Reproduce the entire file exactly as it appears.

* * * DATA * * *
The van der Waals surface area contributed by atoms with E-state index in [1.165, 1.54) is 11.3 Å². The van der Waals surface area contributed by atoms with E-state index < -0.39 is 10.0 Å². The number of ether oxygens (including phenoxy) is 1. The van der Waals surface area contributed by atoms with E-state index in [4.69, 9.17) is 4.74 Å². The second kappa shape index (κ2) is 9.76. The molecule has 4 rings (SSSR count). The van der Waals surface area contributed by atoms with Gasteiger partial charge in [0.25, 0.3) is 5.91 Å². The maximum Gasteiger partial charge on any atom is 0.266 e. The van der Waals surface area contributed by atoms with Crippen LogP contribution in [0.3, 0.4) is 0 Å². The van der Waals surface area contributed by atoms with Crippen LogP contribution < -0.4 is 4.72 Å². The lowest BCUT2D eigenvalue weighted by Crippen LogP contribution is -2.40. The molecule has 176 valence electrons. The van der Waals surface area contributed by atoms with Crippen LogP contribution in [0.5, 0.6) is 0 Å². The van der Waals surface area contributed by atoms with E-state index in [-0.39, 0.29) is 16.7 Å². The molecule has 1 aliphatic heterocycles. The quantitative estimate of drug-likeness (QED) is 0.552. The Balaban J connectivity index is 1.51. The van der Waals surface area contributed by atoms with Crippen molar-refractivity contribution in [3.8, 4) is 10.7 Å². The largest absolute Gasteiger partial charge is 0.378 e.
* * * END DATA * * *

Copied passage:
The van der Waals surface area contributed by atoms with E-state index in [1.165, 1.54) is 11.3 Å². The van der Waals surface area contributed by atoms with E-state index < -0.39 is 10.0 Å². The number of ether oxygens (including phenoxy) is 1. The van der Waals surface area contributed by atoms with E-state index in [4.69, 9.17) is 4.74 Å². The second kappa shape index (κ2) is 9.76. The molecule has 4 rings (SSSR count). The van der Waals surface area contributed by atoms with Gasteiger partial charge in [0.25, 0.3) is 5.91 Å². The maximum Gasteiger partial charge on any atom is 0.266 e. The van der Waals surface area contributed by atoms with Crippen LogP contribution in [0.3, 0.4) is 0 Å². The van der Waals surface area contributed by atoms with Crippen LogP contribution < -0.4 is 4.72 Å². The lowest BCUT2D eigenvalue weighted by Crippen LogP contribution is -2.40. The molecule has 176 valence electrons. The van der Waals surface area contributed by atoms with Crippen LogP contribution in [0.5, 0.6) is 0 Å². The van der Waals surface area contributed by atoms with E-state index in [-0.39, 0.29) is 16.7 Å². The molecule has 1 aliphatic heterocycles. The quantitative estimate of drug-likeness (QED) is 0.552. The Balaban J connectivity index is 1.51. The van der Waals surface area contributed by atoms with Crippen molar-refractivity contribution in [3.8, 4) is 10.7 Å². The largest absolute Gasteiger partial charge is 0.378 e.